Fossil fuel vehicles hitting a dead end in Europe’s city centers

Arc de triomphe Paris city at sunset
Beginning this month, Paris authorities have locked out diesel cars older than 13 years during weekdays.
(Prasit photo / Getty Images)

Ever since 2015, when Volkswagen AG was found by California and U.S. regulators to be rigging engines, harmful car emissions have come under intense scrutiny from consumers and regulators.

Today, the tug of war between clean air in cities and people’s mobility extends around the globe. Seattle plans to ban sales of new internal combustion cars by 2030. California, home to electric-car leader Tesla Inc., introduced draft legislation in late 2018 to scratch sales of new fossil fuel vehicles by 2040 statewide. Other states have similar plans.

Municipalities in Europe have been on an even more accelerated push to get diesel cars, in particular, out of inner cities. Come 2024, a diesel car won’t get you around Paris or Madrid as the capitals ban all passenger vehicles running on the fuel. A few years later, all drivers of internal combustion cars will lose access in and around London, Rome and Barcelona, Spain. All told, some 24 European cities accounting for 62 million people are banning diesels over the next decade, including 13 cities that will strike off all combustion cars in a bid to stop failing emissions limits.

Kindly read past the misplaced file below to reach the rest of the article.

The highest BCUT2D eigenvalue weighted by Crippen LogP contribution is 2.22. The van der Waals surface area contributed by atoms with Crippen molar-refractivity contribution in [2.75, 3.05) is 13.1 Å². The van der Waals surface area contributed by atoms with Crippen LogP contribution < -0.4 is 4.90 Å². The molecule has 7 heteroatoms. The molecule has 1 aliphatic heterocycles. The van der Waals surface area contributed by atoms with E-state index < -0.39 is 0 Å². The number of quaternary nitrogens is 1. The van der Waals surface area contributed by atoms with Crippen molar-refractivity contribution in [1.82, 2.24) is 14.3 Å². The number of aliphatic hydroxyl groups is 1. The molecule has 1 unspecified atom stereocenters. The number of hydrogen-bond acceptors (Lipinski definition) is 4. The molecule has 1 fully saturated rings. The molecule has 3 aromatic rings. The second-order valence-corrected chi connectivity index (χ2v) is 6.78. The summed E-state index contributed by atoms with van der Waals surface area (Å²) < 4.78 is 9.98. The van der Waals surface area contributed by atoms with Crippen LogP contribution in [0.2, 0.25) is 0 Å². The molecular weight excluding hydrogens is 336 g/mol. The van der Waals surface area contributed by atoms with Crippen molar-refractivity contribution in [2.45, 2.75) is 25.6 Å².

That future is already a creeping reality with bans in Madrid, Paris and Hamburg, Germany, on older diesel cars, leaving many consumers with little choice but to invest in hybrids or battery cars — and upending the car’s promise of providing unlimited mobility for the masses.

In December, Madrid began restricting access to gasoline-powered vehicles made prior to 2000 and diesel vehicles prior to 2006. Come 2020, older diesel and gas-powered cars won’t be allowed to enter at all. In Paris as of this month, authorities have locked out diesels older than 13 years during weekdays.

“Many residents of the affected cities, but also many commuters, cannot buy a new car overnight,” said Andreas Radics, a partner at Berylls Consultancy. “A ban on driving cars in cities without training the other modes of transport is an expensive problem to which neither politicians nor local authorities have yet responded sufficiently.”

Around 12.6 million cars in Europe are affected by restrictions that already apply or are to be introduced by 2030, according to Berylls. The number only includes cars registered currently to city residents, leaving out millions of commuters. Diesel registrations have slid to 36% of total sales across Europe in 2018, down from more than half in 2015.

Buyers have been sticky on shifting to electric vehicles, favoring gasoline instead in light of patchy charging infrastructure, with less than 3% of sales making up hybrid or battery cars last year. It’s a sobering foretaste for carmakers like Volkswagen, Renault and BMW betting on the electric shift and trying to gauge future buying behavior.

Even as city centers are shutting off, BloombergNEF still expects traditional cars to make up nearly half of all new-car deliveries in France in 2030, while electrified vehicles will account for 40% of demand in Germany. In the U.S., e-car sales should reach 60% by 2040, it estimates.